$15 Minimum Wage: Don’t Believe a Promise that Can’t Be Kept

How $15/hour minimum wage will hurt the people it’s supposed to help.

A $15/hour minimum wage grabs attention. It promises to address exploitative wages, to lift the impoverished into the middle class, and to fight income inequality. And for warm-hearted, well-meaning citizens like you and me, these are good things. There is only one problem: these promises cannot be kept. A $15/hour minimum wage will hurt its beneficiaries more than it will help them.

Full disclosure: my wife and I own a profitable, single-location restaurant with about 30 employees, and so you might think we are biased against a $15/hour minimum wage on principle. If you think that, you are wrong. We sincerely care about our team. We want them to thrive. Our full-time servers earn $50k-$60k annually after tips. The kitchen earns between $10-12 per hour, but overtime allows most to earn about $40k per year. These are not exploitative wages.

As proposed and without other business adjustments, annual income for our servers will jump to about $60k-$75k, and the kitchen will see about $55k. As business owners, we would support a $15/hour minimum wage if it did not hurt the team or put the business at risk. Unfortunately though, there is just not enough money in our business to afford the increase in labor costs. In order to keep the business open and our staff employed, we will be forced to adapt in ways that will ultimately hurt our team. Here are the changes that a $15/hour minimum wage would force upon our business:


Overtime will be prohibited.

$22.50 for overtime will just be unaffordable.  With 12 hours of operation daily, most full-time employees will only be permitted three 12-hour days per week. Employees will make more per hour but will make about 20% less per week. To avoid an income reduction, they will probably take a second job, if they can even find one. They will be challenged to juggle the scheduling demands of two employers, and they will lose valuable time commuting between jobs.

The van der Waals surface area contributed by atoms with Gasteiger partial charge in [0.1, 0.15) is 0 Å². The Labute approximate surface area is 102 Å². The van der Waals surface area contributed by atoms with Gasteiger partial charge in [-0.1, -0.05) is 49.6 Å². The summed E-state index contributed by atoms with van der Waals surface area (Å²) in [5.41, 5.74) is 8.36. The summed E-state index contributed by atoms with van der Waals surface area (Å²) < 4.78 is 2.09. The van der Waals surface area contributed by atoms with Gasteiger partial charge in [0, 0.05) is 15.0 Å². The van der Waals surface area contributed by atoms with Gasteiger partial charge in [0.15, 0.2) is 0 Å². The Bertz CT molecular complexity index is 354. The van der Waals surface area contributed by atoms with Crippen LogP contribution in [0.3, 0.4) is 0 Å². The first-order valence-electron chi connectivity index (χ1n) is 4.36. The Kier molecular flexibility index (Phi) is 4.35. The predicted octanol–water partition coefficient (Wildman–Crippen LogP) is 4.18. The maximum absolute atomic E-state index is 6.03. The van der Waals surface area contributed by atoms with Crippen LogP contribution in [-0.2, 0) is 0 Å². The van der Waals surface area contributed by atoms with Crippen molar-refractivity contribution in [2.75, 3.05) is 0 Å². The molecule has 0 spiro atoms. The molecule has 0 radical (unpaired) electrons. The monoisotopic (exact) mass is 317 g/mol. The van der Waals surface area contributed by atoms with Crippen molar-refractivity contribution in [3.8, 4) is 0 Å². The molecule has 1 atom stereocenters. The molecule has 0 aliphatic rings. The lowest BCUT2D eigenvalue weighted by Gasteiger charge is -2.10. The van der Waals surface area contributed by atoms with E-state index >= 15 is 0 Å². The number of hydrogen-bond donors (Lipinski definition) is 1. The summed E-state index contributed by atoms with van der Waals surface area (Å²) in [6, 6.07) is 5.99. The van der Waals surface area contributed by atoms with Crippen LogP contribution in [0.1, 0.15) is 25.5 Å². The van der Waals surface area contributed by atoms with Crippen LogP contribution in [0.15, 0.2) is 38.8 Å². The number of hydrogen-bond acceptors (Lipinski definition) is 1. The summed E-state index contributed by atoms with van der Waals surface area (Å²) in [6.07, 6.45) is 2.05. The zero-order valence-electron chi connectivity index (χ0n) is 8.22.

We will hire more (mostly part-time) employees.

Assuming the economy does not falter, we will need to cover the lost overtime labor. Part-time employees will afford us more flexibility to cover peak hours and to avoid overtime risks. Fewer full-time positions will be available for those who want them.


We will move to a tip-included pricing model.

Dining room employees already earn more than our kitchen team, and the current proposal will make it worse. To fix this, we will increase our menu prices to include tips. Customers will then be discouraged from tipping further. Servers will receive a wage above the $15/hour minimum but less than the $25-$35/hour they make now. The difference will be redirected to back-of-house labor costs. Servers will lose all rewards they receive for outstanding service.


We will aggressively cut hours during slow shifts.

Today, server income varies according to sales, and we have enough profit to play it safe by not sending our team home too early. After these changes, though, we will be forced to cut shifts earlier and more often, putting further income pressure on employees who will already be earning less.


We will increase prices even further.

Our modeling indicates the above measures will hold back about half of the cost increases. The remaining costs are more than our entire profit. So we will need to raise prices further. Unfortunately, customer visits may just decline proportionally, resulting in lower sales and a shrinking labor force.


We will delay opening new locations.

We are currently searching for our second location, but the uncertainty of how successful we will adapt to the new business environment of a $15/hour minimum wage gives us pause. We cannot contribute to a growing economy if we are not certain we can make money.



Admittedly, this entire commentary is an anecdote of a single business, but I assure you our business is not unique. Thousands of others look just like us, and we are all going to face the hard choices I have outlined here if a $15/hour minimum wage happens.

If you still want a $15/hour minimum wage, the truth is, the sky will not fall. Demand for good food will survive this change, and those restaurants with a good head for business will find a way to adapt and survive, and so will the employees. The question is, though, will it be worth the trade-offs?


This op-ed was written by FRLA Northeast Chapter member Jeffrey Schofield, who is the Founder, Owner and Operator of Blue Orchid Thai Cuisine in Jacksonville. It appeared on Florida Politics and in the South Florida Sun-Sentinel.


For more information about the proposed $15 minimum wage and FRLA’s position on how this will impact the hospitality industry in Florida, please visit our Minimum Wage page.